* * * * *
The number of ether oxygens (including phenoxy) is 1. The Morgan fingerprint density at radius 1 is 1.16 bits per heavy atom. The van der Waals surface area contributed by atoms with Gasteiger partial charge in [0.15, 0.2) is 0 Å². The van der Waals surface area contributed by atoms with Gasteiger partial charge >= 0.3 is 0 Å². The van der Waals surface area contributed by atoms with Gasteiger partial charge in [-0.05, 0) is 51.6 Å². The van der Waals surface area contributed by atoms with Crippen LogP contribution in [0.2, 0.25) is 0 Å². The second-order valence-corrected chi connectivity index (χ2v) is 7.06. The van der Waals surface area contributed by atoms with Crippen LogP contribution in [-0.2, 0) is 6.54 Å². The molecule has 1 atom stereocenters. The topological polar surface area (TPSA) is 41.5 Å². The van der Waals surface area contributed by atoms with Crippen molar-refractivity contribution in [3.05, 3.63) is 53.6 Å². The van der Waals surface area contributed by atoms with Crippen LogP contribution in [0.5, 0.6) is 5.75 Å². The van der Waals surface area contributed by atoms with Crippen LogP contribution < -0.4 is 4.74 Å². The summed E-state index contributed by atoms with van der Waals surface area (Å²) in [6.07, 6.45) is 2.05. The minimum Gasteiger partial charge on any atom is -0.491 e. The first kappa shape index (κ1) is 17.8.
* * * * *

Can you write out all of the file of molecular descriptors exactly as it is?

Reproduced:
The number of ether oxygens (including phenoxy) is 1. The Morgan fingerprint density at radius 1 is 1.16 bits per heavy atom. The van der Waals surface area contributed by atoms with Gasteiger partial charge in [0.15, 0.2) is 0 Å². The van der Waals surface area contributed by atoms with Gasteiger partial charge >= 0.3 is 0 Å². The van der Waals surface area contributed by atoms with Gasteiger partial charge in [-0.05, 0) is 51.6 Å². The van der Waals surface area contributed by atoms with Crippen LogP contribution in [0.2, 0.25) is 0 Å². The second-order valence-corrected chi connectivity index (χ2v) is 7.06. The van der Waals surface area contributed by atoms with Crippen LogP contribution in [-0.2, 0) is 6.54 Å². The molecule has 1 atom stereocenters. The topological polar surface area (TPSA) is 41.5 Å². The van der Waals surface area contributed by atoms with Crippen molar-refractivity contribution in [3.05, 3.63) is 53.6 Å². The van der Waals surface area contributed by atoms with Crippen LogP contribution in [0.5, 0.6) is 5.75 Å². The van der Waals surface area contributed by atoms with Crippen LogP contribution < -0.4 is 4.74 Å². The summed E-state index contributed by atoms with van der Waals surface area (Å²) in [6.07, 6.45) is 2.05. The minimum Gasteiger partial charge on any atom is -0.491 e. The first kappa shape index (κ1) is 17.8.